Can I Borrow Your Sculptor?
In the land of the bizarre (New York real estate), some phenomena unique to our market raise eyebrows for even the most jaded of real estate experts. Explaining these to potential buyers can be a challenge, so we begin here a series on these unusual issues with a brief primer on each.
Can I Borrow Your Sculptor?
New York City used to be a manufacturing mecca, and many of the commercial enterprises were located in that part of the city now known as the Soho Cast Iron Historic District, or SoHO for short. This “undesirable” leftover of a bygone era became a prime location for visual artists seeking large, cheap (yes, I said cheap) and “lofty” spaces to create paintings, sculpture and installation pieces that simply didn’t fit in a typical studio. Artists being, well, artists, were not confined to 9 to 5 workdays, and when creativity sprung, long hours in the studio led to nights on a couch in the corner, a coffee maker next to the bathroom, perhaps a hot plate, and well a small refrigerator to accommodate some snacks. You get the idea, pretty soon the artist was “in residence” in these commercial spaces which were never intended for, or zoned for, artists. As this population grew, they eventually requested that the City legalize their occupancy, and in 1971 the area bounded by Houston, West Broadway, Canal and Centre/Lafayette became legal for residential use as a joint live work quarter. Visual artists, certified as such by the Cultural Affairs Department, were permitted to live and work in these spaces without risk of eviction. Another regulation in 1982 permitted non-certified residents to exercise a grandfather right to remain, but other than that, any non-certified resident of this section of New York is technically an illegal occupant of the space.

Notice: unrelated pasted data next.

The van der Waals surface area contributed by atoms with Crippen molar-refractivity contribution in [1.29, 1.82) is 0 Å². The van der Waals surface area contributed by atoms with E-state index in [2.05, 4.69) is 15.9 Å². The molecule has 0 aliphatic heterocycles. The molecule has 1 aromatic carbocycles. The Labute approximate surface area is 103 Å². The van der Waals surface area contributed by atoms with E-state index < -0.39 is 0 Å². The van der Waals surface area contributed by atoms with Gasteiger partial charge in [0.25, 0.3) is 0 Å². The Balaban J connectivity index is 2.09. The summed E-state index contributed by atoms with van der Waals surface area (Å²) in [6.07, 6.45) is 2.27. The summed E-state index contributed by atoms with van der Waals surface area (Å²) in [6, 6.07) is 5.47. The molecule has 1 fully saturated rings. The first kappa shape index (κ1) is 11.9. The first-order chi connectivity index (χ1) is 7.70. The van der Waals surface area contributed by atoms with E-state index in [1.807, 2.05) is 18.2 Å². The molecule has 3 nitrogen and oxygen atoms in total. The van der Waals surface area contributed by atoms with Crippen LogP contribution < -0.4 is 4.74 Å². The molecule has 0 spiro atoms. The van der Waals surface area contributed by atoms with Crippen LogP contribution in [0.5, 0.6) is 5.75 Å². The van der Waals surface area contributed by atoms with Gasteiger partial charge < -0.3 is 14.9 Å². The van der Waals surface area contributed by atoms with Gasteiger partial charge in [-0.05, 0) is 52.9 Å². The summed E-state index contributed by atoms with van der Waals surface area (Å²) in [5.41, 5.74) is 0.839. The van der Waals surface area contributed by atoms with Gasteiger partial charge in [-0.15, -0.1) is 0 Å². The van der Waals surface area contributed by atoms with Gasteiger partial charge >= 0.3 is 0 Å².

Of course today this area of the City is hardly “undesirable” or “cheap.” According to Jonathan Miller, an expert in New York City housing and evaluation, average price per square foot in this section is $1,232 per sq. ft. While rumors of a possible enforcement of this code section have led to stories of residents “borrowing” an artist to reside in an apartment, or sending a spouse to art school to “become” an artist (neither of these tactics are likely to work by the way), the Artist In Residence or, more technically, the Joint Live Work Quarters regulations are largely ignored today, with most coops and condominiums simply requiring residents to sign a letter – the so-called SoHo Letter – confirming that they know of the regulation and will comply with it if the City ever enforces it. Until then, everyone agrees to pretend it’s not there.
Explaining this peculiar aspect of the terrain here in NYC is tricky, but one point to note is this. What, exactly, would be the political climate in this City that would prompt the regulators to start evicting investment bankers and partners in major law firms from their apartments in SoHo?